The success of the Switch has been brought back down to earth by a number of publishers and developers who do not intend to release popular video game franchises on the system. One of the most common reasons cited other than the associated financial risk is how Nintendo's latest system is simply not packing the required technical power to handle current generation titles. Of course, there have been plenty of arguments for and against this - with developers like Panic Button demonstrating what can be achieved.
According to a transcript by Nintendo Everything, the head of Abstraction Games, John Day, recently touched on the subject during a talk show appearance focusing on Ark: Survival Evolved. He provided a rather blunt statement about the overall power of the Switch, and then suggested smart developers could overcome its limitations by making the necessary compromises:
The Switch does not have the horsepower of a high-end [PC]… or even a PS4. It’s not actually particularly close to that. But as I said before, we are an engineering company. We have extraordinarily smart people who do very technical things very, very well and so by doing things like procedurally reducing meshes on assets and dynamically scaling the resolution in intelligent ways and things like that, we can manage some of that performance.
The head of Abstraction Games went on to explain how the Switch port of Ark: Survival Evolved would not have any significant features or content removed to compensate for the system's lack of power and was instead attempting to ease demand on the system without compromising the quality on the player's end. In terms of resolution and frame rate, he noted how The Legend of Zelda: Breath of the Wild even had performance dips:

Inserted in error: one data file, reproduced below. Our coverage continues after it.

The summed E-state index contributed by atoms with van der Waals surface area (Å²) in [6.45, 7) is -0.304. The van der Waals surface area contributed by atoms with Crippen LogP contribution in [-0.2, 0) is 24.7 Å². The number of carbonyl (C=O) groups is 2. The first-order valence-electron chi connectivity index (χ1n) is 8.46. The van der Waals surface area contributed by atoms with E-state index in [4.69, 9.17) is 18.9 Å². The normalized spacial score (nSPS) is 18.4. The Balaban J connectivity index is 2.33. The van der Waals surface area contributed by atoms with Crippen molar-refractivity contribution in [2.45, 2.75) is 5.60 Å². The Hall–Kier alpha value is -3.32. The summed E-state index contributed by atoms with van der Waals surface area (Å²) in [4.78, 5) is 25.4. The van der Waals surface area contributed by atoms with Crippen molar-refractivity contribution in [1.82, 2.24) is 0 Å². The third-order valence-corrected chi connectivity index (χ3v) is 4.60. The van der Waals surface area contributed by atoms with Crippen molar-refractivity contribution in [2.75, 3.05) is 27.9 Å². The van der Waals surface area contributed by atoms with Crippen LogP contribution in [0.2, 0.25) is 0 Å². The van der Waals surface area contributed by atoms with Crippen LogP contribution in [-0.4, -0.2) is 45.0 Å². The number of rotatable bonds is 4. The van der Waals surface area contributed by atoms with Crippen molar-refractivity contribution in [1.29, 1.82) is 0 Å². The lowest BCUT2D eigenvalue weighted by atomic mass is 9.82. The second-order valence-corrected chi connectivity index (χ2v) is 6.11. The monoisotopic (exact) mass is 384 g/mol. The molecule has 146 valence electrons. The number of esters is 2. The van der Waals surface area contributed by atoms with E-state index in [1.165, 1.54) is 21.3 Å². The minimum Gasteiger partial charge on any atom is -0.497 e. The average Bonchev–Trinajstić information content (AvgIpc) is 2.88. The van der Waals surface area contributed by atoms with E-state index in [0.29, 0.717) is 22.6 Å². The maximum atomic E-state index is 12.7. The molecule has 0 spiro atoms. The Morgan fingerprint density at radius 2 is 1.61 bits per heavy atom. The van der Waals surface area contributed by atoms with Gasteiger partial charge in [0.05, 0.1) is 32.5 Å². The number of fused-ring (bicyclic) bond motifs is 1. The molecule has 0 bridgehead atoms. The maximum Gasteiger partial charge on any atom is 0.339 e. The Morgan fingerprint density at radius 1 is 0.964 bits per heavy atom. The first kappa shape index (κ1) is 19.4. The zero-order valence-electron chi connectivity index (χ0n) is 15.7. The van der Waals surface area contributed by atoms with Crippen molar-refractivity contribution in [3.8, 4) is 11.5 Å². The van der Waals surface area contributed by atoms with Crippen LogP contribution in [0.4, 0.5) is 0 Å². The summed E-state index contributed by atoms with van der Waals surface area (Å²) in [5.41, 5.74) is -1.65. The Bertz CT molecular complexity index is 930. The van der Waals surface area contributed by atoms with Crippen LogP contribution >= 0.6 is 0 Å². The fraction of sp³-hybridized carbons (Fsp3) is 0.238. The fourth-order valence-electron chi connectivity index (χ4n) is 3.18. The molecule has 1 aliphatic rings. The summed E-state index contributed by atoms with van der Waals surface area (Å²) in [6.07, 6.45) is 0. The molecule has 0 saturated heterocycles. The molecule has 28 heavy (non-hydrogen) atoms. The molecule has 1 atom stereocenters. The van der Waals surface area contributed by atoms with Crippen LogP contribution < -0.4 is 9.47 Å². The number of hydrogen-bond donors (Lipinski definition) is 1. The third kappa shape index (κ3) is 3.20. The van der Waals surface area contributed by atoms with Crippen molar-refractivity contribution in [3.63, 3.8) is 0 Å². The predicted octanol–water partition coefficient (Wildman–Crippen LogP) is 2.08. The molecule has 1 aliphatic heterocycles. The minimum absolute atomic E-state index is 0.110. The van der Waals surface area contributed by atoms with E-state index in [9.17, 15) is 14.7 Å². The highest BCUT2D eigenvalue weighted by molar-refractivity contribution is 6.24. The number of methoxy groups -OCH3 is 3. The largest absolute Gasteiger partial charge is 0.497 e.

You have to understand, even Breath of the Wild dipped below 20 frames at certain points in the game. It’s just that you don’t notice because of the way that they’ve handled it. So I think that we’re trying to rather than be like, ‘Okay, here’s a frame rate benchmark – hit this or else,’ I think it’s more like, ‘We’re looking at this thing holistically from a qualitative standpoint.’ I guess there’s a range of parameters within there that seem to work depending on what the context is.
With certain companies demonstrating how current generation games can, in fact, be released on the Nintendo Switch, it's evident big-name third-party developers and publishers will remain under fire despite the provided reasoning.
What are your thoughts on the matter? Do you think the head of Abstraction makes some good points about the current third-party troubles on the Switch? Do you sense particular companies have a lack of faith in Nintendo hardware? Tell us below.